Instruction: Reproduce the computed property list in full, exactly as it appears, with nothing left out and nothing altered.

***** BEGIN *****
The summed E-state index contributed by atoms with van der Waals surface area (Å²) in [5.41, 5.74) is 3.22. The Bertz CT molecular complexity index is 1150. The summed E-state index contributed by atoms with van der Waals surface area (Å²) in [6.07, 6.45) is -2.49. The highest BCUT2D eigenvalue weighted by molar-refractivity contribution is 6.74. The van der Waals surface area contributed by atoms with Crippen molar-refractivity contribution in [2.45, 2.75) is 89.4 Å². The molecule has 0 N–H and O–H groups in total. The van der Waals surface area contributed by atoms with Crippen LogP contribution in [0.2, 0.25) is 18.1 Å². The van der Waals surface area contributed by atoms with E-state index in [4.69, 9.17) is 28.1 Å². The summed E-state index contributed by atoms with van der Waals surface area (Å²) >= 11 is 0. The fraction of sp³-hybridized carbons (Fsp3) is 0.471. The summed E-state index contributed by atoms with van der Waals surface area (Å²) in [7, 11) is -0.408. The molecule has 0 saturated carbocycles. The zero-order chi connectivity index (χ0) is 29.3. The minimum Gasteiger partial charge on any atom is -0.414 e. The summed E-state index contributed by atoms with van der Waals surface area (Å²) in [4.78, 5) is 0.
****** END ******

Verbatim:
The summed E-state index contributed by atoms with van der Waals surface area (Å²) in [5.41, 5.74) is 3.22. The Bertz CT molecular complexity index is 1150. The summed E-state index contributed by atoms with van der Waals surface area (Å²) in [6.07, 6.45) is -2.49. The highest BCUT2D eigenvalue weighted by molar-refractivity contribution is 6.74. The van der Waals surface area contributed by atoms with Crippen molar-refractivity contribution in [2.45, 2.75) is 89.4 Å². The molecule has 0 N–H and O–H groups in total. The van der Waals surface area contributed by atoms with Crippen LogP contribution in [0.2, 0.25) is 18.1 Å². The van der Waals surface area contributed by atoms with E-state index in [4.69, 9.17) is 28.1 Å². The summed E-state index contributed by atoms with van der Waals surface area (Å²) >= 11 is 0. The fraction of sp³-hybridized carbons (Fsp3) is 0.471. The summed E-state index contributed by atoms with van der Waals surface area (Å²) in [7, 11) is -0.408. The molecule has 0 saturated carbocycles. The zero-order chi connectivity index (χ0) is 29.3. The minimum Gasteiger partial charge on any atom is -0.414 e. The summed E-state index contributed by atoms with van der Waals surface area (Å²) in [4.78, 5) is 0.